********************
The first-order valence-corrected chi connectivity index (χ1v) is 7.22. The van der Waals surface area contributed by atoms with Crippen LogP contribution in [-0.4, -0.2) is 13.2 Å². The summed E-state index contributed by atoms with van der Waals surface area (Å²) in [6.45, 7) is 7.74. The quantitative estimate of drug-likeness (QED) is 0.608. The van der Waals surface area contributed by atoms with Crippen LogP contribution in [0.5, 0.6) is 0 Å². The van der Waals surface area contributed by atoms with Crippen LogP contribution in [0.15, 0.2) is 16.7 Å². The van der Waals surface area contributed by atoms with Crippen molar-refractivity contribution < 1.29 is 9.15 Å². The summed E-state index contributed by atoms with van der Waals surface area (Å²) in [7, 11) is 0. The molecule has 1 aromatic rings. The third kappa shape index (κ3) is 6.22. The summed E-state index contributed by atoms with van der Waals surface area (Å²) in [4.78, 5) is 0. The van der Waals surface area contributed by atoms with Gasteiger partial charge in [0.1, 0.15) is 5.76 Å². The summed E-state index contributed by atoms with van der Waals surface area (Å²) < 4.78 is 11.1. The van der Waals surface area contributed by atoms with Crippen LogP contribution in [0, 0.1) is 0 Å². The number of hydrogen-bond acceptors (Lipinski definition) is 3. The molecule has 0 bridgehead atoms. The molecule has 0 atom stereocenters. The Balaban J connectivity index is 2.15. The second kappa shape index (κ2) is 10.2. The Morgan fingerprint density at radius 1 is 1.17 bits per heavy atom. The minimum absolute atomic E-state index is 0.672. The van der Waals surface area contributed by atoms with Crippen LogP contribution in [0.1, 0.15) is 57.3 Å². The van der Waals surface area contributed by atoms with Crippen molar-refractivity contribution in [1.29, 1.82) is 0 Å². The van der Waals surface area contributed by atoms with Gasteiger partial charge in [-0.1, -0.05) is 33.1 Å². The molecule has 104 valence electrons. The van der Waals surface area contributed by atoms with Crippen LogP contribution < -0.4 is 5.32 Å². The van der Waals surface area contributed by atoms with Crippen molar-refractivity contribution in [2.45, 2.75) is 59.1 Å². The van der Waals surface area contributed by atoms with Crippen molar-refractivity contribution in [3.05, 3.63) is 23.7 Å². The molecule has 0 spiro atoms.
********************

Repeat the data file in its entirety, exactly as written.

The first-order valence-corrected chi connectivity index (χ1v) is 7.22. The van der Waals surface area contributed by atoms with Crippen LogP contribution in [-0.4, -0.2) is 13.2 Å². The summed E-state index contributed by atoms with van der Waals surface area (Å²) in [6.45, 7) is 7.74. The quantitative estimate of drug-likeness (QED) is 0.608. The van der Waals surface area contributed by atoms with Crippen LogP contribution in [0.5, 0.6) is 0 Å². The van der Waals surface area contributed by atoms with Crippen LogP contribution in [0.15, 0.2) is 16.7 Å². The van der Waals surface area contributed by atoms with Crippen molar-refractivity contribution < 1.29 is 9.15 Å². The summed E-state index contributed by atoms with van der Waals surface area (Å²) in [7, 11) is 0. The molecule has 1 aromatic rings. The third kappa shape index (κ3) is 6.22. The summed E-state index contributed by atoms with van der Waals surface area (Å²) in [4.78, 5) is 0. The van der Waals surface area contributed by atoms with Gasteiger partial charge in [0.1, 0.15) is 5.76 Å². The summed E-state index contributed by atoms with van der Waals surface area (Å²) < 4.78 is 11.1. The van der Waals surface area contributed by atoms with Crippen LogP contribution in [0, 0.1) is 0 Å². The number of hydrogen-bond acceptors (Lipinski definition) is 3. The molecule has 0 bridgehead atoms. The molecule has 0 atom stereocenters. The Balaban J connectivity index is 2.15. The second kappa shape index (κ2) is 10.2. The Morgan fingerprint density at radius 1 is 1.17 bits per heavy atom. The minimum absolute atomic E-state index is 0.672. The van der Waals surface area contributed by atoms with Crippen LogP contribution in [0.1, 0.15) is 57.3 Å². The van der Waals surface area contributed by atoms with Crippen molar-refractivity contribution in [1.29, 1.82) is 0 Å². The van der Waals surface area contributed by atoms with Gasteiger partial charge in [-0.1, -0.05) is 33.1 Å². The molecule has 104 valence electrons. The van der Waals surface area contributed by atoms with Crippen LogP contribution < -0.4 is 5.32 Å². The van der Waals surface area contributed by atoms with Crippen molar-refractivity contribution in [2.45, 2.75) is 59.1 Å². The van der Waals surface area contributed by atoms with Crippen molar-refractivity contribution in [3.05, 3.63) is 23.7 Å². The molecule has 0 spiro atoms.